Supporters of Admiral Nelson have moved to defend him after a newspaper columnist described the naval leader as a "white supremacist".
The article by writer and broadcaster Afua Hirsch calls for Britain to rethink its colonial past.
It comes amid violence in America where statues of confederate figures connected with slavery have been torn down.
Nelson is venerated in Norfolk, the county where he was born and educated.
'Tyranny and rape'
In her Guardian piece, Ms Hirsch says: "One of the obstacles... abolitionists [of the slave trade] had to overcome was the influence of Nelson, who was what you would now call, without hesitation, a white supremacist.
"While many around him were denouncing slavery, Nelson was vigorously defending it."
She says Nelson used his position to "perpetuate the tyranny, serial rape and exploitation organised by West Indian planters, some of whom he counted among his closest friends".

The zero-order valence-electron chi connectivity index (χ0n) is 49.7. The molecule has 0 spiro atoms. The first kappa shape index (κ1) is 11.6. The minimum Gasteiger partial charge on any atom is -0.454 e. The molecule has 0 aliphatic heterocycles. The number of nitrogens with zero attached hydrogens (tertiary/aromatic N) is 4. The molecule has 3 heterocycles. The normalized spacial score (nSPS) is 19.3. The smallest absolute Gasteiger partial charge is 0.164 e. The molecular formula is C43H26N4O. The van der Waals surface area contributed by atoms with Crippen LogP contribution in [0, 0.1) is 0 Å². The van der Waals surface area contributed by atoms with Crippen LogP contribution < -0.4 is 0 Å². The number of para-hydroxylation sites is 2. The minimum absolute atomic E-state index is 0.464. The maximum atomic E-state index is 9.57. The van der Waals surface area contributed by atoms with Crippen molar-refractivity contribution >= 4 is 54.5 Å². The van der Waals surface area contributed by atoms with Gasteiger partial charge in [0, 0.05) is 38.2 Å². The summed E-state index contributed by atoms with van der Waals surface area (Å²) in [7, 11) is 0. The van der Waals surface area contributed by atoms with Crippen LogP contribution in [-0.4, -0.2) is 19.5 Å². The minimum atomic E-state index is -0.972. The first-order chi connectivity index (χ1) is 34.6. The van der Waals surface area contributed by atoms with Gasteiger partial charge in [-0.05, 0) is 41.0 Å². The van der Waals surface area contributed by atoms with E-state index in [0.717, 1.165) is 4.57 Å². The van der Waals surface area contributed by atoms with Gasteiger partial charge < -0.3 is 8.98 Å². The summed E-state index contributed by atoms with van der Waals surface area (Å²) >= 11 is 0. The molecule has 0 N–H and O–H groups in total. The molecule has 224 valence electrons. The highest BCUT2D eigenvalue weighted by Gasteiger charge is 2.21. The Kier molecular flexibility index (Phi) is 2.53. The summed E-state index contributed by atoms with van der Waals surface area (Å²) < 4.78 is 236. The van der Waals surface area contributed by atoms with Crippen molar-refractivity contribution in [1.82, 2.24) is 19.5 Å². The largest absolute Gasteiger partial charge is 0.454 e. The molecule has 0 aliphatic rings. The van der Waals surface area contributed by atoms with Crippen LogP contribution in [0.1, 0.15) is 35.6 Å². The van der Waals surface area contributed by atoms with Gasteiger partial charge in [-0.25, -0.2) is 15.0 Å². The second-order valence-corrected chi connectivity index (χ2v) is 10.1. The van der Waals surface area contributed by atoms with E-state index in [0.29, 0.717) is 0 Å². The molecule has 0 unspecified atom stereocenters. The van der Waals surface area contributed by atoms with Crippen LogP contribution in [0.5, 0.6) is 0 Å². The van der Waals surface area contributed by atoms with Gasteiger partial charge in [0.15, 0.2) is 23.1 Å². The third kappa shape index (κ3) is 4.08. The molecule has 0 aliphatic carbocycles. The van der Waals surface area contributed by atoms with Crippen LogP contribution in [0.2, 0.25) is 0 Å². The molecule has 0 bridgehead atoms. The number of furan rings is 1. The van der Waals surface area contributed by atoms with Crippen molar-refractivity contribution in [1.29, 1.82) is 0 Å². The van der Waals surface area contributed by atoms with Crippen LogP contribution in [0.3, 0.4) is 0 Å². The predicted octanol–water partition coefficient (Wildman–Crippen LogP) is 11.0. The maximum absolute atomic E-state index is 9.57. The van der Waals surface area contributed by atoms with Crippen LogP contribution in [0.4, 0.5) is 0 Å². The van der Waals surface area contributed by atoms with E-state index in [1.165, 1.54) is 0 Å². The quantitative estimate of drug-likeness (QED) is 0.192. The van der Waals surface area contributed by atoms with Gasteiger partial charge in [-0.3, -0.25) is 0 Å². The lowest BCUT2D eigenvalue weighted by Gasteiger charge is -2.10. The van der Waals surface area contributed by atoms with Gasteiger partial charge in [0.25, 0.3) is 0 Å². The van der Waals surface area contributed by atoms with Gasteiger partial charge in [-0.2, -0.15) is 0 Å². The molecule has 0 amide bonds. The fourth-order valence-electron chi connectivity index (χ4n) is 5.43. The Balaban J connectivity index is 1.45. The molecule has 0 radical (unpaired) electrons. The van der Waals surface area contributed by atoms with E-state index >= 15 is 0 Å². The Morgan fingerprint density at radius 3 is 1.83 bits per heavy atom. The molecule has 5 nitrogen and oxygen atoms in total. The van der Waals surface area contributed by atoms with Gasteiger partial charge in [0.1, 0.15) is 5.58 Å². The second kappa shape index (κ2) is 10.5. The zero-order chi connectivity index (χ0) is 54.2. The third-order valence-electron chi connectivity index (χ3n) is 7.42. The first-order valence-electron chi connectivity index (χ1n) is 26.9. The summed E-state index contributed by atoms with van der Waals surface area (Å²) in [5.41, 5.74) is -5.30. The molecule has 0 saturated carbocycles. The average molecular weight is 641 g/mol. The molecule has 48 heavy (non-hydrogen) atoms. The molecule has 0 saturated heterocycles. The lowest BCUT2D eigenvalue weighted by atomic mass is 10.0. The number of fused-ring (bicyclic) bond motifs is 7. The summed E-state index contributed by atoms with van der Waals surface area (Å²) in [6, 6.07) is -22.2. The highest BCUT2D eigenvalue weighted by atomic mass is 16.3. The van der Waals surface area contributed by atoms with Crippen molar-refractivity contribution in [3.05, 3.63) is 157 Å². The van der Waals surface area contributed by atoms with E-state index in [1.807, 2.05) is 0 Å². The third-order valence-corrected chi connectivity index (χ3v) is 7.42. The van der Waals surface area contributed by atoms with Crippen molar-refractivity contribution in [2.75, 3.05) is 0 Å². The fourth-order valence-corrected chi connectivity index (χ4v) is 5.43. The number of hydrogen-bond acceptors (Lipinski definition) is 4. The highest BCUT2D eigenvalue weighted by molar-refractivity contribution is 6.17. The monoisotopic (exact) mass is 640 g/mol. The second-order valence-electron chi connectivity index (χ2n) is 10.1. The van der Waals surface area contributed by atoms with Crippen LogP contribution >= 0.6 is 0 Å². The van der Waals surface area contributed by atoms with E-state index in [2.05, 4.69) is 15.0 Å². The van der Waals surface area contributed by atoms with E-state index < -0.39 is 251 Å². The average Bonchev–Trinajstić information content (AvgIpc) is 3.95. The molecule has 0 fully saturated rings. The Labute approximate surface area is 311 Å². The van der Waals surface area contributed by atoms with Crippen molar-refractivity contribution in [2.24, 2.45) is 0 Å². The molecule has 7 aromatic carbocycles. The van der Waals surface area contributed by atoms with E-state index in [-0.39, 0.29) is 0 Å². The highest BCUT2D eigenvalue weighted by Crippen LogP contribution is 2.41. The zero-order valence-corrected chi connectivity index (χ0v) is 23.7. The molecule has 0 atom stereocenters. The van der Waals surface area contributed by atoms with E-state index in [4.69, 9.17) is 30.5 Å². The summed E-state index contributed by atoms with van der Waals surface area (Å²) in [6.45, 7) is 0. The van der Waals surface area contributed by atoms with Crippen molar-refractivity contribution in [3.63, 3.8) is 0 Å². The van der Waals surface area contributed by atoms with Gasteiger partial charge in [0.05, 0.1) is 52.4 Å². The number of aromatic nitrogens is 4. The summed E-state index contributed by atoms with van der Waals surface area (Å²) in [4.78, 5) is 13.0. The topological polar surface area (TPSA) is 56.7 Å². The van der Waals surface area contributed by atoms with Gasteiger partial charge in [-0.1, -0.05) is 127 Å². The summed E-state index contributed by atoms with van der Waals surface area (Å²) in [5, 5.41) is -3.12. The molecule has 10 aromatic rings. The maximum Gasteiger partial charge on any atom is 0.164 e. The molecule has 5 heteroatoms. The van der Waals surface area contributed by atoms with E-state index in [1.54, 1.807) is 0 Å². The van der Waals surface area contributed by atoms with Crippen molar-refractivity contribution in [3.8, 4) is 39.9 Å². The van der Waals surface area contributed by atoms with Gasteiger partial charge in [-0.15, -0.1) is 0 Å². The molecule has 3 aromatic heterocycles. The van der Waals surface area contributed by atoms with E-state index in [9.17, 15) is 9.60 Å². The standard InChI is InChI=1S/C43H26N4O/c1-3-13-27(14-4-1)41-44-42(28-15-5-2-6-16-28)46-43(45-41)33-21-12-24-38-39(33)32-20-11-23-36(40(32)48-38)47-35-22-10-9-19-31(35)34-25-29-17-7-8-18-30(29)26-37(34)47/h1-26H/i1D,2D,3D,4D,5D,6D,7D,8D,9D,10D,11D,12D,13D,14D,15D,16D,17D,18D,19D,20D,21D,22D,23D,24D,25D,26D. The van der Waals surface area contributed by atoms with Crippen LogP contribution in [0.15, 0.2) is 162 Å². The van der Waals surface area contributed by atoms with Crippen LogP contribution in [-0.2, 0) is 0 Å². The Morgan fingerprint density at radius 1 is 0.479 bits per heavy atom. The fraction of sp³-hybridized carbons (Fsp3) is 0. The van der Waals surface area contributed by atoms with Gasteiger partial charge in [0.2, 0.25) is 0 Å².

Bruno Peek, the Yarmouth-based pageantmaster who led national bicentennial celebrations to Nelson in 2005, said the admiral was honoured by many nations.
"We cannot change the past," he said.
"Nelson is loved in Norfolk because he's from here. It's no different to any other famous person being celebrated in the place of their birth.
"His memory should be protected. He is one of our greatest maritime heroes."
Defending the article on BBC Radio Norfolk on Wednesday, Ms Hirsch said she found people had "no idea that Nelson was an advocate of slavery".
"This is a man in a uniquely iconic position," she said.
"I would ask people in Norfolk why they've been content to put that part of history on a pedestal but not the full picture."
Great Yarmouth's mayor Kerry Robinson-Payne - the curator of the town's Nelson Museum - said: "Nelson is an adopted son of Great Yarmouth and loved by people in the town.
"Nelson was revered by his sailors, of all nationalities. He looked after all his men no matter where they came from."